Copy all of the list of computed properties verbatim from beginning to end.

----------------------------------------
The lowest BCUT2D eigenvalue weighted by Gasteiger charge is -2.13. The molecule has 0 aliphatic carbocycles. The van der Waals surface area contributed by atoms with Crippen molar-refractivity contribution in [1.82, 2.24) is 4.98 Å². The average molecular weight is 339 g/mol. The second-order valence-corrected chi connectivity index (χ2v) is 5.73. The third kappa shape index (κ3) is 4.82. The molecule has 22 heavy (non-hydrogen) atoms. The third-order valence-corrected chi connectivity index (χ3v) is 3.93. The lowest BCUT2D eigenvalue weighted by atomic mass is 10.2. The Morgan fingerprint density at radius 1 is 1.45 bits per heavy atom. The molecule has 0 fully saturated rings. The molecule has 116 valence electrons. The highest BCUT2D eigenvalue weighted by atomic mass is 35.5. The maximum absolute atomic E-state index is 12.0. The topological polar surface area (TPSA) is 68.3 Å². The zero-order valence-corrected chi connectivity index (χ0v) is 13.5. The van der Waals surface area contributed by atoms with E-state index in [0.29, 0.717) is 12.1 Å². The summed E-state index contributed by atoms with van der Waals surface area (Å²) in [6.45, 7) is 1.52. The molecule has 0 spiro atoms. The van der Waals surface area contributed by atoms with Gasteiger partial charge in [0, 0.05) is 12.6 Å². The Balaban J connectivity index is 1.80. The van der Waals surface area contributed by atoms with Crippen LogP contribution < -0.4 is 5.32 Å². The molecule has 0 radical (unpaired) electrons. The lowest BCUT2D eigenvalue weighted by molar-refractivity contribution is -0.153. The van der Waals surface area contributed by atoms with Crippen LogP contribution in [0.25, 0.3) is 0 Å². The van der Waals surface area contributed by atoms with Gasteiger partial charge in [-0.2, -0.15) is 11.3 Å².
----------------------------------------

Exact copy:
The lowest BCUT2D eigenvalue weighted by Gasteiger charge is -2.13. The molecule has 0 aliphatic carbocycles. The van der Waals surface area contributed by atoms with Crippen molar-refractivity contribution in [1.82, 2.24) is 4.98 Å². The average molecular weight is 339 g/mol. The second-order valence-corrected chi connectivity index (χ2v) is 5.73. The third kappa shape index (κ3) is 4.82. The molecule has 22 heavy (non-hydrogen) atoms. The third-order valence-corrected chi connectivity index (χ3v) is 3.93. The lowest BCUT2D eigenvalue weighted by atomic mass is 10.2. The Morgan fingerprint density at radius 1 is 1.45 bits per heavy atom. The molecule has 0 fully saturated rings. The molecule has 116 valence electrons. The highest BCUT2D eigenvalue weighted by atomic mass is 35.5. The maximum absolute atomic E-state index is 12.0. The topological polar surface area (TPSA) is 68.3 Å². The zero-order valence-corrected chi connectivity index (χ0v) is 13.5. The van der Waals surface area contributed by atoms with E-state index in [0.29, 0.717) is 12.1 Å². The summed E-state index contributed by atoms with van der Waals surface area (Å²) in [6.45, 7) is 1.52. The molecule has 0 spiro atoms. The van der Waals surface area contributed by atoms with Gasteiger partial charge in [0, 0.05) is 12.6 Å². The Balaban J connectivity index is 1.80. The van der Waals surface area contributed by atoms with Crippen LogP contribution < -0.4 is 5.32 Å². The molecule has 0 radical (unpaired) electrons. The lowest BCUT2D eigenvalue weighted by molar-refractivity contribution is -0.153. The van der Waals surface area contributed by atoms with Crippen LogP contribution in [0.25, 0.3) is 0 Å². The van der Waals surface area contributed by atoms with Gasteiger partial charge in [-0.2, -0.15) is 11.3 Å².